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Murray Macaulay, the director of Multiplied and a senior prints specialist at Christie’s, shares his top five artists exhibiting this year in Resident Magazine.

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"Libby Heaney has had an unusual journey to becoming an artist having previously completed a PhD in quantum physics. A recent graduate from Central Saint Martin’s MA Art and Science course, her works creatively respond to complex scientific theory. I like her beautiful visual conundrums which are both elusive and compelling. She will be exhibiting digital prints printed from original computer code."

Read the full article here.

central st. martins art and science webpage now live

Posted on: May 12th, 2015 by libby

 

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THE WEBPAGE IS LIVE!!!!

Here's a little taster of what is to come at our degree show this year.  Check out my classmates' work and some of my own as well as other juicy bits from the course!

 

 

november exhibitions

Posted on: November 10th, 2014 by libby

 

it's been a busy few months playing with motors and working with painted polyhedrons and this week i'm happy that my installation Computation Cloud is finished and ready to go.

the private view is on friday and the show will run for a week at the UAL High Holborn site.

computation cloud

if you can't make it down to Holborn for this, i have digital prints from the preparation of computation cloud in a group studio show at Elthorne studios in Archway this Wednesday running until Sunday and also in the post-graduate auction at Central St. Martin's Lethaby Gallery Tues- Thurs this week.  i'm lot number #43 and the auction takes place on Thursday evening.

black box

ackermann deconstruct

common keys to the creative process in art and science

Posted on: August 28th, 2014 by libby

 

Earlier this year The Journal of Wild Culture asked if I could write a piece about navigating the edge between art and science and after playing with a few ideas here are some new words thinking about a possible bridge between subject and some ruminations about how the link may also help to extend the New Aesthetic.  Follow the link to the article here.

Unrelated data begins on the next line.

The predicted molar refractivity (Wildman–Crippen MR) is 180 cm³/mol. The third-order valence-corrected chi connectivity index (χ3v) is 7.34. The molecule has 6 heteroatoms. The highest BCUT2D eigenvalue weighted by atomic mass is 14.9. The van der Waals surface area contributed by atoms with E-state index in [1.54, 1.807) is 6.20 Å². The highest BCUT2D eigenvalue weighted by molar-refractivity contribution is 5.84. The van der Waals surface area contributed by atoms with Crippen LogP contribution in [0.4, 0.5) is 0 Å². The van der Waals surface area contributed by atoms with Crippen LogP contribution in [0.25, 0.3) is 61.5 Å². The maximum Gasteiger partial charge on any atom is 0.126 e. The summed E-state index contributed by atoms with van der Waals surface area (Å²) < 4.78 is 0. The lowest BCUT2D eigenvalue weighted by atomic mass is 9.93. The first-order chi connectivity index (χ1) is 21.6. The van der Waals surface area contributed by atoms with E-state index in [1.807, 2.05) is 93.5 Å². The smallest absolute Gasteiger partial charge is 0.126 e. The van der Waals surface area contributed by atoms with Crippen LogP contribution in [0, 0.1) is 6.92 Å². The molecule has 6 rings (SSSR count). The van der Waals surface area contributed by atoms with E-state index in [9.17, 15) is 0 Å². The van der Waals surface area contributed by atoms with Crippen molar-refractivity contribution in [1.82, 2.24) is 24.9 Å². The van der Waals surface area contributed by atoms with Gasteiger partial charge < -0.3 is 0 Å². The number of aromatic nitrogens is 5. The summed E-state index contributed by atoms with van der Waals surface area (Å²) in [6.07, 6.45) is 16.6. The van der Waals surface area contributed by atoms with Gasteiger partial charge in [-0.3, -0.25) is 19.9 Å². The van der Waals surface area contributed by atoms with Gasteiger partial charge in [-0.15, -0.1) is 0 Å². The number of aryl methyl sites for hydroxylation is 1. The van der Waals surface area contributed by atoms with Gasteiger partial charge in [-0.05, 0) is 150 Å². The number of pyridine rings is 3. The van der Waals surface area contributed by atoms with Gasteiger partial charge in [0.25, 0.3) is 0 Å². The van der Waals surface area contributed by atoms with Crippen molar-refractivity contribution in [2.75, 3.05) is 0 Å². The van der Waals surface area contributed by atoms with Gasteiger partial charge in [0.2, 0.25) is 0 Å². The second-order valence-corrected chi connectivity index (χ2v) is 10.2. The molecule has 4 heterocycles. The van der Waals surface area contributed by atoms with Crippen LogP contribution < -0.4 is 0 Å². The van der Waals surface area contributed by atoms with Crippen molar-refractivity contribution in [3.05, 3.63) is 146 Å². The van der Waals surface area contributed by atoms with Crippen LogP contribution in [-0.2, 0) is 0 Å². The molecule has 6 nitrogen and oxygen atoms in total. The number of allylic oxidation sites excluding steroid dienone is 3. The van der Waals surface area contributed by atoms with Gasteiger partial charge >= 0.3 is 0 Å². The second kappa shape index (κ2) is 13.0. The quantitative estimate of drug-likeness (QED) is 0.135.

One of the art works I talk about is this floor sculpture, below, by Tauba Auerbach.

 

 

Huzzah! I'm super happy to have my work feature in Made in Arts London summer collection.  Check out my profile (and a silly photo of me) here.

god's dice

 

 

Prof. Vlatko Vedral and I have previously worked together in academia, but we now pursue very different aspects of quantum physics.  We are both now exploring the possibilities in new territories forming between different areas of our practice - for Vlatko it is new territory is between quantum and classical  physics (the classical systems can even be biological ones),  for me it is the new territory between quantum physics and art.

In September, we will both be talking about our respective practices at an Ideas Matter Sphere event.  For more information and to book tickets, please follow this link.

covariance artwork

Posted on: July 24th, 2013 by libby No Comments

 

A covariance matrix contains the correlations between different random variables.  Covariance is, therefore, a well-suited title for the outcome of an art/science collaboration between artist Lyndall Phelps and particle physicist Ben Still.  The collaboration has lasted nine months, during which time Phelps and Still have found parallels in their respective research activities.  Like the famed particle accelerator CERN, which has millions of carefully placed components, Covariance is an installation comprised of hundreds of uniquely and intricately patterned perspex discs.  Covariance is promising to be a spectacular sight, and I'm very much looking forward to seeing it presented this summer in a surprise London location.

covariance

Lyndall Phelps putting together the perspex discs: Image courtesy of the Superposition blog.